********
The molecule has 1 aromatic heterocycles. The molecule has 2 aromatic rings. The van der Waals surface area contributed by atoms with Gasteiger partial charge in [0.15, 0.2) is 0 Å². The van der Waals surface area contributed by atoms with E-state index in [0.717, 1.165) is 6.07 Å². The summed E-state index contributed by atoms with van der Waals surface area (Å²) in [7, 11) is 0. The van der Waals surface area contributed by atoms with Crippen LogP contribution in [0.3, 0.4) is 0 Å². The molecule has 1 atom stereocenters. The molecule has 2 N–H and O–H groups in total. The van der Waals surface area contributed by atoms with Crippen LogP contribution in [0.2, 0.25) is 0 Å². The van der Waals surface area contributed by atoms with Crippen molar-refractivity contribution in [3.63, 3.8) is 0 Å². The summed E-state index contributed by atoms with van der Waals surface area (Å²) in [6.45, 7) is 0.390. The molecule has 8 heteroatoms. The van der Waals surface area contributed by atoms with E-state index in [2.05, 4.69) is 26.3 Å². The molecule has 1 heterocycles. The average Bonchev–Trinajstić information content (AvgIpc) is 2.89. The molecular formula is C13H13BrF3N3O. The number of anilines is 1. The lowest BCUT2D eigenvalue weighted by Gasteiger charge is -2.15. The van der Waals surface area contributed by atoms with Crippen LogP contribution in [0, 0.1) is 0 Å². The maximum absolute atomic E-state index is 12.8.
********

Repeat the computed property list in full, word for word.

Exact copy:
The molecule has 1 aromatic heterocycles. The molecule has 2 aromatic rings. The van der Waals surface area contributed by atoms with Gasteiger partial charge in [0.15, 0.2) is 0 Å². The van der Waals surface area contributed by atoms with E-state index in [0.717, 1.165) is 6.07 Å². The summed E-state index contributed by atoms with van der Waals surface area (Å²) in [7, 11) is 0. The van der Waals surface area contributed by atoms with Crippen LogP contribution in [0.3, 0.4) is 0 Å². The molecule has 1 atom stereocenters. The molecule has 2 N–H and O–H groups in total. The van der Waals surface area contributed by atoms with Crippen LogP contribution in [0.2, 0.25) is 0 Å². The van der Waals surface area contributed by atoms with Crippen molar-refractivity contribution in [3.63, 3.8) is 0 Å². The summed E-state index contributed by atoms with van der Waals surface area (Å²) in [6.45, 7) is 0.390. The molecule has 8 heteroatoms. The van der Waals surface area contributed by atoms with E-state index in [2.05, 4.69) is 26.3 Å². The molecule has 1 heterocycles. The average Bonchev–Trinajstić information content (AvgIpc) is 2.89. The molecular formula is C13H13BrF3N3O. The number of anilines is 1. The lowest BCUT2D eigenvalue weighted by Gasteiger charge is -2.15. The van der Waals surface area contributed by atoms with Crippen LogP contribution in [0, 0.1) is 0 Å². The maximum absolute atomic E-state index is 12.8.